• Thomas Edison, another famous American inventor best known for the invention of the light bulb, went to school for three months, but his endless curiosity quickly tired his teacher and he was expelled. After this, his mother homeschooled him. He made many other inventions, although the one that most intrigues me is an electric motor for a car, which he developed and successfully tested.

Artists and Architects

  • Leonardo de Vinci is one of the most famous persons in history. He was an artist, architect, inventor, and engineer and, that’s right, he never went to school. Leonardo de Vinci achieved astounding successes in each of the areas he worked. His paintings are the subject of constant comments, his inventions are innovative and the result of great insight and brave dreams, and his architectural findings are the base of today's architecture doctrine.
  • Nikola Fichev—better known as Kolyu Ficheto, he never went to school in his life, but studied craft from masters in Tryavna and Bratsigovo. He is the most famous Bulgarian National Revival architect; he was also a sculptor and builder. At 17, Kolyu Ficheto built bridges, church towers, church and government buildings.

Politicians and Military men

  • David Glasgow Farragut lived during the 19 century. As a youth, he never even smelled the inside of a school. When he was 9, David was already a cadet on a war ship, at 12 he was promoted to lieutenant. Under his command a British ship was captured and escorted to American soil, with the captured crew on board. David Glasgow Farragut became the first rear admiral, vice admiral, and full admiral of the American Navy.
  • George Washington, aside from being the first president of the United States, was a brilliant mathematician and geodesist. He began to earn his living at land-surveying at age 16. Washington was also commander-in-chief of the Continental Army in the American War for Independence, and guess what? He is the one of the most famous homeschoolers in history.

This is one small part of all the people I can point out. My purpose is not to convince you how many people achieved success studying at home, because that fact is without a doubt—homeschoolers are successful in their vocations. Rather, I want to underline the fact that homeschooling is a major factor in the development of an independently thinking people who are very creative and helpful. If this truth is not understood, we all lose.

4. Challenges facing homeschoolers

Having in mind all the things I shared and the fact that it is clear even to me how unproductive the traditional public school is, I arrive at the conclusion that there is a huge challenge in front of Bulgarian homeschoolers. I constantly watch all the problems that our countrymen face: economical, political, and most of all, moral. I understand what a large amount of work there is to be done, so that Bulgaria can be the country it was in medieval times or before the wars of the 20th century. Even my coequals are constantly talking about emigration and running away from Bulgaria, demonstrating disgust for their country. I can’t change all that, but I can be different, because change begins with me, from my heart and mind.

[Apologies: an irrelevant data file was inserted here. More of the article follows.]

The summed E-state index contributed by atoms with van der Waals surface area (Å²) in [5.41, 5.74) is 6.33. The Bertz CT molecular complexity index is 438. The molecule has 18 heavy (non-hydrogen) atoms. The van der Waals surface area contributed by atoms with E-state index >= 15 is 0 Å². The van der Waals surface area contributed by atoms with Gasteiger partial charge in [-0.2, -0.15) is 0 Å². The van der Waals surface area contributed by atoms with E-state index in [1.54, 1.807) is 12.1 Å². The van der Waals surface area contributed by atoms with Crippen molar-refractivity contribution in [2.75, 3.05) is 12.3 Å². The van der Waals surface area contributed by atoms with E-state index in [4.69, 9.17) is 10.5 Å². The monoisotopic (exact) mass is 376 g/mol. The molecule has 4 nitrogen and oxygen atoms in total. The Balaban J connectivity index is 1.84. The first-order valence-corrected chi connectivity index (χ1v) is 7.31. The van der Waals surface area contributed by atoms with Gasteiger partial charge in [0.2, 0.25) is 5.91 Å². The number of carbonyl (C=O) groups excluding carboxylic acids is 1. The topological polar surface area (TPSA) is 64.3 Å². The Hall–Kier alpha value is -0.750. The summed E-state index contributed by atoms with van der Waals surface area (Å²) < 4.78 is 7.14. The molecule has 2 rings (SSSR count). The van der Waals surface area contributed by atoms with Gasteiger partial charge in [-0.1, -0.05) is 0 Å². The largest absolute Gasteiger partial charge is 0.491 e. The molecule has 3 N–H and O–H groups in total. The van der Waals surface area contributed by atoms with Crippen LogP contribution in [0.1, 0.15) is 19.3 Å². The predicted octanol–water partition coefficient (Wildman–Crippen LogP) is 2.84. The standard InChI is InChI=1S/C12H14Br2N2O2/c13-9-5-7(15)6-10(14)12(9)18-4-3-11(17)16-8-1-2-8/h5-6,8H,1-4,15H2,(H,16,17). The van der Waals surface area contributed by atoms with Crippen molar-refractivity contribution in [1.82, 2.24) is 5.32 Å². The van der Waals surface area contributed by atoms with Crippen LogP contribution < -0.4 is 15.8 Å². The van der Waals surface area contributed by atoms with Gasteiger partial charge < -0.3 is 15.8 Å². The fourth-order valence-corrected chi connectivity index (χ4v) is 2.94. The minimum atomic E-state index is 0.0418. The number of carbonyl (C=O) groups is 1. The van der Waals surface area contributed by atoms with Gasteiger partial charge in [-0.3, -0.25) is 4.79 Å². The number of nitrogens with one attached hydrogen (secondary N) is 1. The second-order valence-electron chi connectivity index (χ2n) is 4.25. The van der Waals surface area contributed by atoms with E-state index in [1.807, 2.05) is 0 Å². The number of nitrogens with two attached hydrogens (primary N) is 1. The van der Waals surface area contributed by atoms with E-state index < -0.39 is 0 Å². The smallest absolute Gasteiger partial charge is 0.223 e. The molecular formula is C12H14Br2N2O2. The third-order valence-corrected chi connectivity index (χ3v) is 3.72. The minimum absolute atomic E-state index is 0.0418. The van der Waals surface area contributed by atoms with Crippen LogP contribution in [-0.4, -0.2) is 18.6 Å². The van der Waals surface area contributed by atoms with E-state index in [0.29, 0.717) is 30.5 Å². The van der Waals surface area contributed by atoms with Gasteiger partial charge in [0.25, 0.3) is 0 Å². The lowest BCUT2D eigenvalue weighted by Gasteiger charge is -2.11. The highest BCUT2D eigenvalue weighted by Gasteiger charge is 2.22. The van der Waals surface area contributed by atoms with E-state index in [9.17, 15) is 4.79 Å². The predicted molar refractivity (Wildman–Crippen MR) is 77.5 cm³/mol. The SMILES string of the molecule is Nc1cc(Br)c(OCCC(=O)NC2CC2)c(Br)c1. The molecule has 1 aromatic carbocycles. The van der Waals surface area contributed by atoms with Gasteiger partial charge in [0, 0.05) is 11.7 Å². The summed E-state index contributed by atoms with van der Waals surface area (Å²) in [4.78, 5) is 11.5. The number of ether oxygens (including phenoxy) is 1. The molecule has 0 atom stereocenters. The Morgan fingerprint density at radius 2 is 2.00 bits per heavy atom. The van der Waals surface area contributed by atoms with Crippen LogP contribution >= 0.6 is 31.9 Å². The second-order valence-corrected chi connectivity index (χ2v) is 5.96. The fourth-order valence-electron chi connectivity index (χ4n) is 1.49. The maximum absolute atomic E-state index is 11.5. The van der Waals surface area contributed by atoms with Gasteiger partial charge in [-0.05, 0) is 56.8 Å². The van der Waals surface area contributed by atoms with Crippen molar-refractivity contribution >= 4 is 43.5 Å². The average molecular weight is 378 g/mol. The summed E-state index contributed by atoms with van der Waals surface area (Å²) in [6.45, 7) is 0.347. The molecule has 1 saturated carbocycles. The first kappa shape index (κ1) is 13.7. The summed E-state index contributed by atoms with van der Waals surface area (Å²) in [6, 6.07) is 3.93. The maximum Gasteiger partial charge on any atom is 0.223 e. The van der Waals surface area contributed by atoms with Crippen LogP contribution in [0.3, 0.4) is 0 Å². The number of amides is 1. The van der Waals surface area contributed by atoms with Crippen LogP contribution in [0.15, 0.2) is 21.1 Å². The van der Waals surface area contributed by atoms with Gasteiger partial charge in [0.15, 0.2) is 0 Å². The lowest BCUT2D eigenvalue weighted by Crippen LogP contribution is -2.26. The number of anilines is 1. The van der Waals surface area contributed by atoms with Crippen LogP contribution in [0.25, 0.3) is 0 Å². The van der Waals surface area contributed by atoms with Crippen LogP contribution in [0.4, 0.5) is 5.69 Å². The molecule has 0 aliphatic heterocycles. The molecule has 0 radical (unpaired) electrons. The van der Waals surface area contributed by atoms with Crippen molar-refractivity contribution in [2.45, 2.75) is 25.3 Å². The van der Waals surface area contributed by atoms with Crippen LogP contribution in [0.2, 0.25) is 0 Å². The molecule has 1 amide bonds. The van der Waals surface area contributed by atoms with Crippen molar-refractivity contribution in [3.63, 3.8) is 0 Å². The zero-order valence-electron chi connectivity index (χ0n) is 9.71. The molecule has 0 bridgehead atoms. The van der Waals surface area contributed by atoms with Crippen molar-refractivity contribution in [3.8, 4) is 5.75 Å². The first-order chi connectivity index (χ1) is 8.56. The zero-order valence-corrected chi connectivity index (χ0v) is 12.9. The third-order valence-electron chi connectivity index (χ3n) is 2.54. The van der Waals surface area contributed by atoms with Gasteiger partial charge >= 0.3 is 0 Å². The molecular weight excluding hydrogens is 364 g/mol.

I love to learn, that is the first thing I learned in my studies at home: I learned to study. Truly my studying is just in the beginning, but the more I know, the bigger is my appetite for new knowledge. My desire for studying has a concrete purpose. Mom told me how her father told her, “Learn so that you may not work” and that proved not to be true. My father tells me all the time, “Study as much as you can, so that you can work as much as possible” and that has proven to be true. That is my main goal—I want to know more so that I can work longer, harder, and more effectively. That is a challenge for all of us homeschoolers: if we want to change the world we have to be well-equipped. Our weapon is knowledge and our armoury is our home.

5. We must not forget

Finally I want to call my peers to remember what our parents and grandparents have forgotten: let’s remember the education that changed and changes the world.

A vast number of homeschoolers are showing the superiority of home education—if something is good it shouldn’t be forgotten, no matter what the motives and causes are. If we reject homeschooling we have to deny and cross out from human history everything it achieved from creation to the 18th century, when the Prussian socialists introduced the government form of education.

I am confident that homeschoolers in Bulgaria will someday make our country proud with our achievements. Because we know the direction in which we have to walk, we have the equipment, which we need, and we are ready to carry the burden, which almost all other youths of my generation throw aside. Homeschoolers will do their job in Bulgaria, and they will prove that our parents did not sacrifice all those years they trained and cared for us for nothing. We also know the secret of leadership. I learned it from my parents: “The man who serves leads.” I just want to be a perfect servant.

Thank you for your attention!

To read this report in Bulgarian, please click here.